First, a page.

© 2024 Michigan State University Board of Trustees
Public Media from Michigan State University
Play Live Radio
Next Up:
0:00 0:00
Available On Air Stations

'Devastated': As Layoffs Keep Coming, Hopes Fade That Jobs Will Return Quickly

United Airlines says it plans to furlough up to 36,000 employees as the pandemic continues to batter the travel industry and much of the economy.
Justin Sullivan
Getty Images
United Airlines says it plans to furlough up to 36,000 employees as the pandemic continues to batter the travel industry and much of the economy.

Updated at 8:44 a.m. ET

From airlines to paper mills, the job news is grim, and there are growing signs it won't be getting better anytime soon. On Thursday, the Labor Department reported nearly 2.4 million new applications for state and federal unemployment benefits last week.

And United Airlines is warning that it may have to furlough as many as 36,000 employees this fall. Demand for air travel has collapsed as a result of the coronavirus pandemic.

The president of the flight attendants union called the warning a "gut punch" but also "the most honest assessment we've seen on the state of the industry — and our entire economy."

Union President Sara Nelson tweeted that demand for air travel had recovered a small fraction of its pre-pandemic levels this summer and "even those minimal gains evaporated over the last week due to surging COVID-19 cases across the country."

Jobs in other industries are facing similar threats as the coronavirus tightens its stubborn grip on the country.

Derse Inc. in Wisconsin builds exhibits for trade shows — a business that's been decimated by the pandemic. Last month, the company notified state officials it was cutting 87 jobs in Milwaukee. The last of those layoffs come next week.

"They're devastated," said Dean Wanty, who represents some of the affected workers in the International Union of Painters and Allied Trades, Local 770. "This is something I hope I never have to see again in my lifetime."

Wanty said that when trade shows started getting canceled this spring, he thought it would be a short-term problem — certainly not one that would drag into the summer. But while other countries have managed to flatten the curve, the pandemic is accelerating in the United States, with daily infections now topping 60,000.

"Week after week, stuff just keeps getting canceled, further and further and further out," Wanty said.

Derse's letter described the situation as unpredictable but warned that some of the layoffs may last more than six months.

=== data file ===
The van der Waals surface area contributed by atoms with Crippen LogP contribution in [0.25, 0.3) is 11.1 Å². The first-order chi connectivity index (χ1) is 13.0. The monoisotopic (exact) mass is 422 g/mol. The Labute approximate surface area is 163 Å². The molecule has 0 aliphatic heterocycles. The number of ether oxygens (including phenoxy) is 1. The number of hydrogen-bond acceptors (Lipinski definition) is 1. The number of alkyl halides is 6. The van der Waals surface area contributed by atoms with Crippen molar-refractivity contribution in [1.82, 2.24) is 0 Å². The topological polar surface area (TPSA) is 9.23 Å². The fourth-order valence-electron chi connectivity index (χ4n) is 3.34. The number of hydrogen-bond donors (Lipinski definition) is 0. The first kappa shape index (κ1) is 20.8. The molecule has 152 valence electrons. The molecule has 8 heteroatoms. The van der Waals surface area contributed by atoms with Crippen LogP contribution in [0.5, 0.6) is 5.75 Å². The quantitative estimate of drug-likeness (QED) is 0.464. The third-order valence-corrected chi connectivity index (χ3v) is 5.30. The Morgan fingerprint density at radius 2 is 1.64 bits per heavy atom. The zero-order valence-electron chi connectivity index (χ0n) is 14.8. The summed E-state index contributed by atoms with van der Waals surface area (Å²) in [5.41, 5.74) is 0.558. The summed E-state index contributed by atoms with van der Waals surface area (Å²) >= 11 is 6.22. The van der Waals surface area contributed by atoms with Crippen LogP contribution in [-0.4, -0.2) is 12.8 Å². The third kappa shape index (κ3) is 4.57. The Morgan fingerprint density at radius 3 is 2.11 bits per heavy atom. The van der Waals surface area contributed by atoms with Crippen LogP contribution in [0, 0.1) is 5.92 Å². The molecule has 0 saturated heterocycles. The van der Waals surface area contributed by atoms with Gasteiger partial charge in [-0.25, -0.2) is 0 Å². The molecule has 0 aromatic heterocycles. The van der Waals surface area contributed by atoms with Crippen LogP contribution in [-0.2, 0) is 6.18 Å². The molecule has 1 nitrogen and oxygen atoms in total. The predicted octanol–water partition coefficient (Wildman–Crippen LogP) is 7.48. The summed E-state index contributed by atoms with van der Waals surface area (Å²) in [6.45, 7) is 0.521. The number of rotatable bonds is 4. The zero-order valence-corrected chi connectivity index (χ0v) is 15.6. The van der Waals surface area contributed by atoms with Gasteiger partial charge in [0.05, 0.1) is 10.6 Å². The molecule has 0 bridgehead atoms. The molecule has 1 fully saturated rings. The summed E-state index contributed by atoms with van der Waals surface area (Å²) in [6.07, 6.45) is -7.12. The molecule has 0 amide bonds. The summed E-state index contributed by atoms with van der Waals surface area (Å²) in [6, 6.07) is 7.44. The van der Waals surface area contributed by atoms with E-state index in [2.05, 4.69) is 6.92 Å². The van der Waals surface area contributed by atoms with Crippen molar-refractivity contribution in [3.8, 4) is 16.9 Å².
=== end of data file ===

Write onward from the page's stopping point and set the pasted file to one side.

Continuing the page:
"To me, it's not a matter of if our industry comes back. It's a matter of when," CEO Brett Haney said. "Unfortunately, it probably won't happen until some point next year."


To be sure, many bars, restaurants and retail shops have reopened, and millions of workers who were furloughed in March and April have now gone back to work. But two out of three jobs cut during the pandemic have not returned. And week after week, millions of new people apply for unemployment.

Last week's jobless claims were down only slightly from the week before. While state claims dipped by 99,000, claims under a special federal program rose by 42,000.

"I think that's a really distressing and concerning sign for the labor market," said economist Nick Bunker of the Indeed Hiring Lab, the research arm of the job search website.

While weekly unemployment applications have fallen sharply from their springtime peak, they're still high by historical standards. And the longer the recession drags on, the more lasting the damage may be.

"Earlier in the crisis there was some optimism that people would return to their job fairly quickly," Bunker said. "What we're seeing now is more indication that lots more people who are unemployed are going to be unemployed for a longer period of time."

Verso Corp., for example, is idling a paper mill in Wisconsin later this month and cutting 900 jobs. The company blames a sharp drop in demand for advertising paper used by retailers, sports teams and the tourist industry — all because of the pandemic. Verso said while the mill could be restarted if conditions improve, the shutdown may be permanent.

What's more, there are few openings for people seeking new jobs. Bunker said listings on the Indeed website are down about 25% from this time last year. That's an improvement from the springtime when listings were down nearly 40%. But Bunker said listings for higher-paid jobs have been slow to recover, likely reflecting employers' uncertainty about where the economy might be six months to a year from now.

"The concern is that the damage starts to ripple out to other parts of the economy that are indirectly affected by the virus," Bunker said.

Many of the federal relief programs approved early in the pandemic assumed the economy and the job market would be well on the road to recovery by now. Relief payments of $1,200 were not intended to cover more than a month or two of expenses. And supplemental unemployment benefits of $600 per week are set to expire at the end of July.

With double-digit unemployment and infections growing by the day, however, policymakers may have to rethink that timeline.

Copyright 2023 NPR. To see more, visit https://www.npr.org.

Scott Horsley is NPR's Chief Economics Correspondent. He reports on ups and downs in the national economy as well as fault lines between booming and busting communities.
Journalism at this station is made possible by donors who value local reporting. Donate today to keep stories like this one coming. It is thanks to your generosity that we can keep this content free and accessible for everyone. Thanks!